Let's Build an API Together - Part 30 - CORS

Last Update: 13.02.2018. By Jens in API Series | APIs | Newsletter

When our API is used by anything running in a browser and it this thing running in the browser was not loaded from the same domain our API is running, we will encounter a concept called CORS.

CORS stands for Cross-Origin Resource Sharing and is a concept in the browser to prevent third-party sites and apps from using a particular backend. Basically, the backend can declare in various headers who can access it and what is supported. On the other side of this deal is the browser, who will respect that and prevent any remote calls from Javascript to that backend, i.e., if we disallow all POST request made to use, the browser will not do POST in JS and throw an error.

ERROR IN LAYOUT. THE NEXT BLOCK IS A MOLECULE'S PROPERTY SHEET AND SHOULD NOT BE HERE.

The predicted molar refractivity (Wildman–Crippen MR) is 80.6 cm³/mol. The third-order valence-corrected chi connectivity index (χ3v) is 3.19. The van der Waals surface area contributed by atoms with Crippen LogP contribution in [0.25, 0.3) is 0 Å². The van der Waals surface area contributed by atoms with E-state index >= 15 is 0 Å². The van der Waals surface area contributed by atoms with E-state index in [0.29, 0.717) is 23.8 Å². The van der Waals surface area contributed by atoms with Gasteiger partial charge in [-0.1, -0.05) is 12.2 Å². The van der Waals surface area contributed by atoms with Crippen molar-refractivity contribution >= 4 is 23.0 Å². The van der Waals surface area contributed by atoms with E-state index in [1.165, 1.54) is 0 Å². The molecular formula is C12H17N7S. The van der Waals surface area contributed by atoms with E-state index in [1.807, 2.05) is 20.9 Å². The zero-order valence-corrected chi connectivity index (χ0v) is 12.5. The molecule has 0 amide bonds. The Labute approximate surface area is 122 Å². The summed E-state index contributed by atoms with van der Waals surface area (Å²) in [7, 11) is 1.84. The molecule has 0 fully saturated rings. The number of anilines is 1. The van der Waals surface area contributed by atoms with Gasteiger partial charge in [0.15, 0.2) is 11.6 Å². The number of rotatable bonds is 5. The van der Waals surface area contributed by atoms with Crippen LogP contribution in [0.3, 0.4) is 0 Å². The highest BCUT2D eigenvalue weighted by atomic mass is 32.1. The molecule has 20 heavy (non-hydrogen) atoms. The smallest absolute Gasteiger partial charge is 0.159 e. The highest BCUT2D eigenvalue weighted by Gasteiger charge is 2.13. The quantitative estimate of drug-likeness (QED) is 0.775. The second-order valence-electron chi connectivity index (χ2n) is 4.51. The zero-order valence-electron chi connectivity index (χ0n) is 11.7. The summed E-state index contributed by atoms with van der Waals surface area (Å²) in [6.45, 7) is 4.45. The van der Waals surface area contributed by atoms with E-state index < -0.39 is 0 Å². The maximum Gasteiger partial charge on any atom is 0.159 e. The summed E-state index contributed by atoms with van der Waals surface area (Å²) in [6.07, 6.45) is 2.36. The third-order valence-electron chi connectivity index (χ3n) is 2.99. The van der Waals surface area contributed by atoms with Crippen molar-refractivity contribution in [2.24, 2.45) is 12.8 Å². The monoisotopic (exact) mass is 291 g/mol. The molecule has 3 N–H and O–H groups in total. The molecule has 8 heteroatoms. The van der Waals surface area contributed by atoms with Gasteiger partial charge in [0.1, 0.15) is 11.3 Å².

We can enable this in Spring in a breeze with by defining it in a WebMvcConfigurer. The adapter class of pre Spring Boot 2 versions is not needed anymore, thanks to Java 8 default methods, we can now use the interface directly.

public class WebMVCConfig implements WebMvcConfigurer {

    public void addCorsMappings(CorsRegistry registry) {
            .allowedMethods("GET", "POST", "PUT", "DELETE").allowedHeaders("*")

Here I allow basically anyone to access our API on all endpoints, allow credentials being sent with the request like Authorization headers, allow certain HTTP methods only and also declare that we expose the x-auth-token containing the session token of Spring Session.

When using Spring Security, we also must allow CORS in its config like in the WebSecurityConfigurerAdapter :

protected void configure(HttpSecurity http) throws Exception {
    // rest ....

.cors() is the relevant part here. This allows the OPTIONS request, which is part of the CORS deal and known as preflight, to go through Spring Security.

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